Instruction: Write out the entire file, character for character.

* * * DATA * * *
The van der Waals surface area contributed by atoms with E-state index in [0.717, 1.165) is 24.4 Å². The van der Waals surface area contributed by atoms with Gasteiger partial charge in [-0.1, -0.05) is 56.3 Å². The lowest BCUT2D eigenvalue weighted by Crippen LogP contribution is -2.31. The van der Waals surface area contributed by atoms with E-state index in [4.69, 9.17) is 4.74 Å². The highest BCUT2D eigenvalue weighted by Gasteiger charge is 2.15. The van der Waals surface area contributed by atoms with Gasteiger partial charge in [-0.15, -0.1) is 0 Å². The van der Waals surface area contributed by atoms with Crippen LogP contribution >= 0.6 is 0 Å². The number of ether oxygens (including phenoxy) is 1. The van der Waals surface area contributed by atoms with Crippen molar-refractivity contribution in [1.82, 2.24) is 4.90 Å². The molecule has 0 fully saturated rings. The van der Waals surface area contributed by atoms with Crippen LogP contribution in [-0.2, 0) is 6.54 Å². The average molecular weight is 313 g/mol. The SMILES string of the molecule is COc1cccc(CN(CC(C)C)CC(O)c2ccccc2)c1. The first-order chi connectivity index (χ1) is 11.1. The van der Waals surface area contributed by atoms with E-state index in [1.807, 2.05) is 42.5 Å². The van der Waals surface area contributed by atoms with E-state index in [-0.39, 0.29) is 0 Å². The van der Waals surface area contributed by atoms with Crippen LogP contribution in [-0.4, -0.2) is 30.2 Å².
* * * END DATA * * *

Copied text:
The van der Waals surface area contributed by atoms with E-state index in [0.717, 1.165) is 24.4 Å². The van der Waals surface area contributed by atoms with Gasteiger partial charge in [-0.1, -0.05) is 56.3 Å². The lowest BCUT2D eigenvalue weighted by Crippen LogP contribution is -2.31. The van der Waals surface area contributed by atoms with E-state index in [4.69, 9.17) is 4.74 Å². The highest BCUT2D eigenvalue weighted by Gasteiger charge is 2.15. The van der Waals surface area contributed by atoms with Gasteiger partial charge in [-0.15, -0.1) is 0 Å². The van der Waals surface area contributed by atoms with Crippen LogP contribution >= 0.6 is 0 Å². The number of ether oxygens (including phenoxy) is 1. The van der Waals surface area contributed by atoms with Crippen molar-refractivity contribution in [1.82, 2.24) is 4.90 Å². The molecule has 0 fully saturated rings. The van der Waals surface area contributed by atoms with Crippen LogP contribution in [-0.2, 0) is 6.54 Å². The average molecular weight is 313 g/mol. The SMILES string of the molecule is COc1cccc(CN(CC(C)C)CC(O)c2ccccc2)c1. The first-order chi connectivity index (χ1) is 11.1. The van der Waals surface area contributed by atoms with E-state index in [1.807, 2.05) is 42.5 Å². The van der Waals surface area contributed by atoms with E-state index in [-0.39, 0.29) is 0 Å². The van der Waals surface area contributed by atoms with Crippen LogP contribution in [-0.4, -0.2) is 30.2 Å².